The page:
During the last six months in Taiwan, the economy and the market have been battered by what commenta...
During the last six months in Taiwan, the economy and the market have been battered by what commentators described as a 'perfect storm'. Falling global demand for IT products has seriously undermined the island's all-important electronic industries. Domestically, the power transition from the long established KMT to the Democratic Progressive Party was far from smooth.
The conflicts reached boiling point in the fourth quarter last year when the KMT threatened to impeach the president. These events have caused the stock market to fall by as much as 40% since September, which in turn has triggered speculation that a banking crisis is inevitable.
Given the low expectations, I came back from my last visit to Taiwan pleasantly surprised. Although the business environment is still tough, corporates are showing signs of optimism. There is a hope that the government is finally acting to pull the economy out of the doldrums.
The expected passage of the financial restructuring bill will open avenues for major consolidations in the financial sector. In addition, the introduction of a mini direct link with the mainland has paved the way for legalisation of direct investment in China. Almost every company I have seen has already established some form of business strategy to take advantage of China's cheap production costs and huge market potential.
Even in the very depressed electronic sector, there is a silver lining. The success of the Taiwanese electronic industry is built on its efficiency and cost competitiveness. In an environment where demand is soft and visibility poor, quick turnaround time and competitive price are paramount and Taiwanese companies have been able to gain market share under such difficult circumstances. I believe the Taiwan electronic industry will emerge stronger than ever after the cycle.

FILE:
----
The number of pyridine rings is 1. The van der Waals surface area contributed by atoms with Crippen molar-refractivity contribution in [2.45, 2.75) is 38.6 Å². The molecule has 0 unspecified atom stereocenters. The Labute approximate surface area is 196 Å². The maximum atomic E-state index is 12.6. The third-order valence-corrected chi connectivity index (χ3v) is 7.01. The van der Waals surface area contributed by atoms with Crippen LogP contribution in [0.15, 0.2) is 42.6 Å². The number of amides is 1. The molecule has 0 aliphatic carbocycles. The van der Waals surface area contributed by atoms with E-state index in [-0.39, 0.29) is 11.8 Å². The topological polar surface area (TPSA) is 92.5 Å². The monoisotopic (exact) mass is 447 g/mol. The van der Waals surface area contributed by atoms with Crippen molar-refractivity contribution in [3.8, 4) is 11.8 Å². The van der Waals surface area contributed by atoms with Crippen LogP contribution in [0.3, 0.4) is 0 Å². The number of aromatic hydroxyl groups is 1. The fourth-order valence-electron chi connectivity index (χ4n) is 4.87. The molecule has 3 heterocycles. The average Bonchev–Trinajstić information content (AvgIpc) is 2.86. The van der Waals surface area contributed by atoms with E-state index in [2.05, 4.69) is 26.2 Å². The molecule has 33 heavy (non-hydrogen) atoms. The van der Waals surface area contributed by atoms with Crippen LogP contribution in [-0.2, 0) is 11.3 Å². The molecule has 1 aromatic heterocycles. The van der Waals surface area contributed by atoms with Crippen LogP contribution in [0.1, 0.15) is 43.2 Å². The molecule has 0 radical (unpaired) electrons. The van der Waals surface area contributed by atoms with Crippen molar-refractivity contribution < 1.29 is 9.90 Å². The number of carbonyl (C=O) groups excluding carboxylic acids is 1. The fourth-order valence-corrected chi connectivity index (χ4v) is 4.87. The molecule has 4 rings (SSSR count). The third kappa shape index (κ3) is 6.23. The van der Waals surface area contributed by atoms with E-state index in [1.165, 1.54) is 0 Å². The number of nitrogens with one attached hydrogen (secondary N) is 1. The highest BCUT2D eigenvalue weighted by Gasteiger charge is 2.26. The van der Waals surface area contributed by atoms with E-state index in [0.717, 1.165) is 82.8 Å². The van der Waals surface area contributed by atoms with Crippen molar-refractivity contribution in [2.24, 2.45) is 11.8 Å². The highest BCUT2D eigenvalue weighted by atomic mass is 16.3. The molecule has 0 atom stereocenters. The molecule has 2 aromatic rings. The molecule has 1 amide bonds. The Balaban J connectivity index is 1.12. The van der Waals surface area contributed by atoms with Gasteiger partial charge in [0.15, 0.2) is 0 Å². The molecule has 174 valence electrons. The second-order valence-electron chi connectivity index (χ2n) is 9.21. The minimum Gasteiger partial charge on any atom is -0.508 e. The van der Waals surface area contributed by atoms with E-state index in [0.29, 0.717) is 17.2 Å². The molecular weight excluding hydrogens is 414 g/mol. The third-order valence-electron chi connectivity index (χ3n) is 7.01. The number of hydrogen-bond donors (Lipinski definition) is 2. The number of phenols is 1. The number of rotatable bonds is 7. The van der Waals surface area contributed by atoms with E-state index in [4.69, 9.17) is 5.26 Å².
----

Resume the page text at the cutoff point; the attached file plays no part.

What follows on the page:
While my impressions of Taiwan were better than expected, the same cannot be said of Hong Kong. As a regional financial centre, the local economy is heavily dependent on its stock market and corporate finance activities. The bursting of the technology bubble has seriously undermined the profitability of the financial sector.
I expect to see a sharp decline in GDP figures. However, the slowing economy is a direct consequence of a weaker stock market and should not be used a predicative tool for future stock market performance.
The corporates I met mostly painted a gloomy short-term outlook. This is hardly surprising given the weakness in the external and domestic environment. The only exception is for companies with major activities in China that continue to see healthy demand growth. China, with its large domestic market and weak links with the global economy, appears to be one of the few bright spots in the world of slowing demand.
Edward Chan is a senior fund manager, Far East Equities, at Royal London Asset Management
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